Kirtan is like continuous chanting. It is also known as responsorial and done in India’s society of devotion. The people who perform Kirtan are generally identified as Kirtankars. Practice of Kirtan engages chanting hymns or mantras (theories) to the accessory of instruments almost like the two-headed mrdanga, a karatal hand cymbal, the harmonium, and pakawaj drum. It is extremely experienced in Vaishnava devotionals. It is also executed in Sikhism, in the Saint traditions, and in a number of shapes of Buddhism, as well as in other religious groups.

kirtan performance with traditional instruments

A kirtan performance with traditional instruments – the late Giani Harjit Singh in Kenya around 1960′s

There are some people who believe Kirtan as a form of consideration. Consideration does not come without trouble for many people. And it is Kirtan; a very old participatory music practice – proposes an extra process. Without the labor of psychologically or mentally calming the mind, Kirtan can take us fluently to a place of quiet and to stillness. One of the oldest blessed music customs of the earth, the Kirtan call-and-response chanting type comes to us from India. Using very old and antique Sanskrit mantras (theories), the Kirtan calls upon blessed energies which supply to quiet the mind, get rid of the barriers and obstacles of life and carry us back to the core of our being.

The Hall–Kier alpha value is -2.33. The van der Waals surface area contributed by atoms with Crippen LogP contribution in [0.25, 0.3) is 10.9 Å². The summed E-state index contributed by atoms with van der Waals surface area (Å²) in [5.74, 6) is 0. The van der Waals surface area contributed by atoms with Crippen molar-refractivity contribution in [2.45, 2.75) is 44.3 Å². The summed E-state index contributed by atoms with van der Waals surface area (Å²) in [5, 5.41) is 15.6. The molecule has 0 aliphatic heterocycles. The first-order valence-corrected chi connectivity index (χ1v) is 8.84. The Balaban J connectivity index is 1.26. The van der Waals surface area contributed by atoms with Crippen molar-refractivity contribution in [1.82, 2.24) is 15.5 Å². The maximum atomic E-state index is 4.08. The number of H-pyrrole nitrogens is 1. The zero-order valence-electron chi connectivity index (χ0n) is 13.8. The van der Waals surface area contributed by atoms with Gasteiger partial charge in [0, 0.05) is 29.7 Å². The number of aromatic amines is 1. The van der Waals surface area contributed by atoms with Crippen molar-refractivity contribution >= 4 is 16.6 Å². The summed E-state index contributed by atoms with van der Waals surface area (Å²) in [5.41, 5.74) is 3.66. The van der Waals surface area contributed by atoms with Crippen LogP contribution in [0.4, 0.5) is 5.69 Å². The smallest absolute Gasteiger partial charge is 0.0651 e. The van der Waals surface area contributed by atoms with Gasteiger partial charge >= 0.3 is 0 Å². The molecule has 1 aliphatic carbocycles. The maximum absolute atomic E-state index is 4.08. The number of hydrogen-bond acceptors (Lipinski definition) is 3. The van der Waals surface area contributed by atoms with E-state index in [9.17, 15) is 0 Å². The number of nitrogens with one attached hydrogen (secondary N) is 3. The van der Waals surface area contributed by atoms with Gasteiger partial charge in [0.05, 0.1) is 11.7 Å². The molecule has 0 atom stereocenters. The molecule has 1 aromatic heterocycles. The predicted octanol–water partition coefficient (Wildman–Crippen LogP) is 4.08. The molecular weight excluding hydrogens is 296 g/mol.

By replicating easy mantras (theories) over and over, quicker and quicker, the Kirtan is a simple way for people to practice some liberty from the daily babble of the mind. And at the same time as it is right that we can sing these chants in the loneliness of our own house, there is nothing similar to the thrilling of chanting live with musical group and with a hundreds of participants – from juniors to seniors, from young to old – all adding their power and energy to the chant. It is often seen that people feel like “buzzed” for days following such a chanting practice.


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